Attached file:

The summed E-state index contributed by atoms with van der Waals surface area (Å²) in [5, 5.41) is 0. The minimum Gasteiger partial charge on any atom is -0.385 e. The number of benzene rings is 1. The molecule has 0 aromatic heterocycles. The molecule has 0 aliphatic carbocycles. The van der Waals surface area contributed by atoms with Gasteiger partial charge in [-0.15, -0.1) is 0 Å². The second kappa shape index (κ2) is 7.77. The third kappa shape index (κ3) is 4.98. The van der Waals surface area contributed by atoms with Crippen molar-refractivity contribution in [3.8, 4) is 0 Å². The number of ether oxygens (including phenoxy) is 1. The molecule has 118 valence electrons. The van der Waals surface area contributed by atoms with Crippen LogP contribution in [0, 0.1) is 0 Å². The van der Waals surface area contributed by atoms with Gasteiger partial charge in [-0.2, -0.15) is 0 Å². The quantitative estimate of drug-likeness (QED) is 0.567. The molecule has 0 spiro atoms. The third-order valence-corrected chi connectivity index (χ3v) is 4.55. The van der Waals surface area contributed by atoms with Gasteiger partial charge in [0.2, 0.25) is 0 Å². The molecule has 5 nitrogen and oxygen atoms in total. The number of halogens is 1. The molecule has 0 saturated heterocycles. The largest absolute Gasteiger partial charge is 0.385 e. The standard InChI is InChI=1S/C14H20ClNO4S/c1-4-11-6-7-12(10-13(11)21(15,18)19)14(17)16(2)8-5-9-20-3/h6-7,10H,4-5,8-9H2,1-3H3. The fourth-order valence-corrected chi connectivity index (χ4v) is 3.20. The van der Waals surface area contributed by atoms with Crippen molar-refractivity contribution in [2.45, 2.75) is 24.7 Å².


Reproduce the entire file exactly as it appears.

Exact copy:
The summed E-state index contributed by atoms with van der Waals surface area (Å²) in [5, 5.41) is 0. The minimum Gasteiger partial charge on any atom is -0.385 e. The number of benzene rings is 1. The molecule has 0 aromatic heterocycles. The molecule has 0 aliphatic carbocycles. The van der Waals surface area contributed by atoms with Gasteiger partial charge in [-0.15, -0.1) is 0 Å². The second kappa shape index (κ2) is 7.77. The third kappa shape index (κ3) is 4.98. The van der Waals surface area contributed by atoms with Crippen molar-refractivity contribution in [3.8, 4) is 0 Å². The number of ether oxygens (including phenoxy) is 1. The molecule has 118 valence electrons. The van der Waals surface area contributed by atoms with Crippen LogP contribution in [0, 0.1) is 0 Å². The van der Waals surface area contributed by atoms with Gasteiger partial charge in [-0.2, -0.15) is 0 Å². The quantitative estimate of drug-likeness (QED) is 0.567. The molecule has 0 spiro atoms. The third-order valence-corrected chi connectivity index (χ3v) is 4.55. The van der Waals surface area contributed by atoms with Gasteiger partial charge in [0.2, 0.25) is 0 Å². The molecule has 5 nitrogen and oxygen atoms in total. The number of halogens is 1. The molecule has 0 saturated heterocycles. The largest absolute Gasteiger partial charge is 0.385 e. The standard InChI is InChI=1S/C14H20ClNO4S/c1-4-11-6-7-12(10-13(11)21(15,18)19)14(17)16(2)8-5-9-20-3/h6-7,10H,4-5,8-9H2,1-3H3. The fourth-order valence-corrected chi connectivity index (χ4v) is 3.20. The van der Waals surface area contributed by atoms with Crippen molar-refractivity contribution in [2.45, 2.75) is 24.7 Å².